Friday, January 21, 2011

X in Sex: How the X Chromosome Controls Our Lives (Review)

First off, The X in Sex is a very accessible non-fiction book about the genetics that make us who we are sexually. It was interesting to the non-scientist and a very quick read. But I do have to say that I didn't learn nearly enough new material to make me feel like it had been absolutely worth my time. David Bainbridge acts like he's bestowing never-before-mentioned news when he talks about X and Y chromosomes and sex-linked diseases. I'm 41 years old...back in the dark ages when I was in 9th grade I took a science class called "The Study of Life." And, oooh, we talked about chromosomes. Even got our own little set (all mixed up) for us to sort and arrange in pairs and find out if we had a boy or a girl and if they had any odd things going on (like and extra X or whatever). Maybe I just had one of the most progressive science teachers ever...but he also taught us about hemophilia and color-blindness and other sex-linked diseases.

Oddly enough, given the title of this book, the most informative bits that Bainbridge relates have to do with the Y chromosome. It's always been thought that just having the Y was enough to make you a theory, this is true. But it is absolutely essential that you have a Y and a working Sry gene. Because the Sry gene is the switch that starts the chain of events that insures that the baby will be a boy. No Sry, no chain of other genes, no boy. Overall, I did not find the amount of information given about the X chromosome compelling enough to convince me that "she" is the controlling influence in our lives. When I picked up this book, I imagined finding evidence that sweet little X is sitting there inside our cells holding the remote control and sending out instructions hither and yon throughout our bodies to tell us what to do and how to behave. Not quite.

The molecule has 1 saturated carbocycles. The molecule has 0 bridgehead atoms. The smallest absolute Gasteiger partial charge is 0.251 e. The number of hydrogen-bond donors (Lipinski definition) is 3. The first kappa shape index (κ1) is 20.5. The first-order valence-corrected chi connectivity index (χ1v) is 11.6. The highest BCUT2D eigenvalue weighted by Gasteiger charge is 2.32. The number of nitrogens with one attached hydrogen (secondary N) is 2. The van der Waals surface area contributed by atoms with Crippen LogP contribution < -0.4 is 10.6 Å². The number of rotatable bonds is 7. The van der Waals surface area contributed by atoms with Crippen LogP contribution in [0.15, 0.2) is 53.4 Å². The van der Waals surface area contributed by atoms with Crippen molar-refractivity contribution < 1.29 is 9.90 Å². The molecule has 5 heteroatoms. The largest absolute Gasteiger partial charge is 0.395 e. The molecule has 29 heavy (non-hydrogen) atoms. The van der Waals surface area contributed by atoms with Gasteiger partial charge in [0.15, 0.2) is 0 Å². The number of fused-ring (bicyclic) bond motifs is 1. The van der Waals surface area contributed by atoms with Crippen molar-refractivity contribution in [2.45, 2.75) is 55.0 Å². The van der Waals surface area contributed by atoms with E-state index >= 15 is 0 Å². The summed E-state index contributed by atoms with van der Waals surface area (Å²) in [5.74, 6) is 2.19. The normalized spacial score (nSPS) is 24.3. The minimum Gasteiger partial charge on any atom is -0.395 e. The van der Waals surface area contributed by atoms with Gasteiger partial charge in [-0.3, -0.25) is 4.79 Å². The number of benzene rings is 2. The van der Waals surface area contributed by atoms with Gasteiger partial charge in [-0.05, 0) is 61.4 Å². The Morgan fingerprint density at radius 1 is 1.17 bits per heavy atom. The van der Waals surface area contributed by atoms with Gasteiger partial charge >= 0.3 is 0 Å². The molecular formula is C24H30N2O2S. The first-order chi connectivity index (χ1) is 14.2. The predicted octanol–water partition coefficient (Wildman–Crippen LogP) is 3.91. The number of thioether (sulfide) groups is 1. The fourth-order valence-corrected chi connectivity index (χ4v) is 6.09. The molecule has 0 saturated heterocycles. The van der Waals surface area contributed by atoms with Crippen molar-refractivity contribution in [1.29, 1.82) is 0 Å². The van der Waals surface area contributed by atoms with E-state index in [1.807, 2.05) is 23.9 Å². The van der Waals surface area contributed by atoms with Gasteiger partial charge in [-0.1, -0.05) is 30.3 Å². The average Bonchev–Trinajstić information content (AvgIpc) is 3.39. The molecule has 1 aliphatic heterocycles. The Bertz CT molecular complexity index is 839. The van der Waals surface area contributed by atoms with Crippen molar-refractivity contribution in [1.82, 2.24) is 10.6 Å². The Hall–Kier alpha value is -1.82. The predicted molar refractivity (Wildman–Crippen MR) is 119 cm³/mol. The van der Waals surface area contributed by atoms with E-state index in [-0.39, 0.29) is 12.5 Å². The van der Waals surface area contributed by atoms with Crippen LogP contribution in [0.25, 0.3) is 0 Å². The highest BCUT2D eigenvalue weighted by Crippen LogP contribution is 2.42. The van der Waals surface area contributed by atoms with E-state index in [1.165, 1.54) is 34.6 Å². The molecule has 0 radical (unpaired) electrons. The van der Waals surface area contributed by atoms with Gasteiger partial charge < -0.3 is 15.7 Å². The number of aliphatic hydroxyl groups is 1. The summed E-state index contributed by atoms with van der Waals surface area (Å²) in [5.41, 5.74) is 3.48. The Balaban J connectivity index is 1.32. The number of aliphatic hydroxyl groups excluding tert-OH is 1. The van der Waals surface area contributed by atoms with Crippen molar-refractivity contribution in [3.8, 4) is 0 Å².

As I mentioned, this is a very accessible book for the non-scientist. I think it would be an excellent book for someone who has very little or no knowledge whatsoever of chromosomes, genes, DNA, etc, and how they work. Bainbridge manages to talk about fairly complex topics in language the layman can understand and infuses his writing with humor. His humor is much better when it is unconscious (or at least gives a better impression of being so). The more blatant, "wink-wink, nudge-nudge" sexual references and the anecdotes which are prefaced with "Let me tell you this funny little anecdote" aren't nearly as funny as he would seem to think. The one exception is his anecdote about (quite literally) the Duke of Kent's testicles. I'm giving this one three stars--good solid read, some humorous bits, but nothing to knock my socks off.


Red said...

It's too bad this book fell short because it sounds like it could have been really interesting.

Jen at Introverted Reader said...

Hmmm, doesn't sound exactly ground-breaking. I like your image of the X holding the remote. Wouldn't most men hate that idea!?!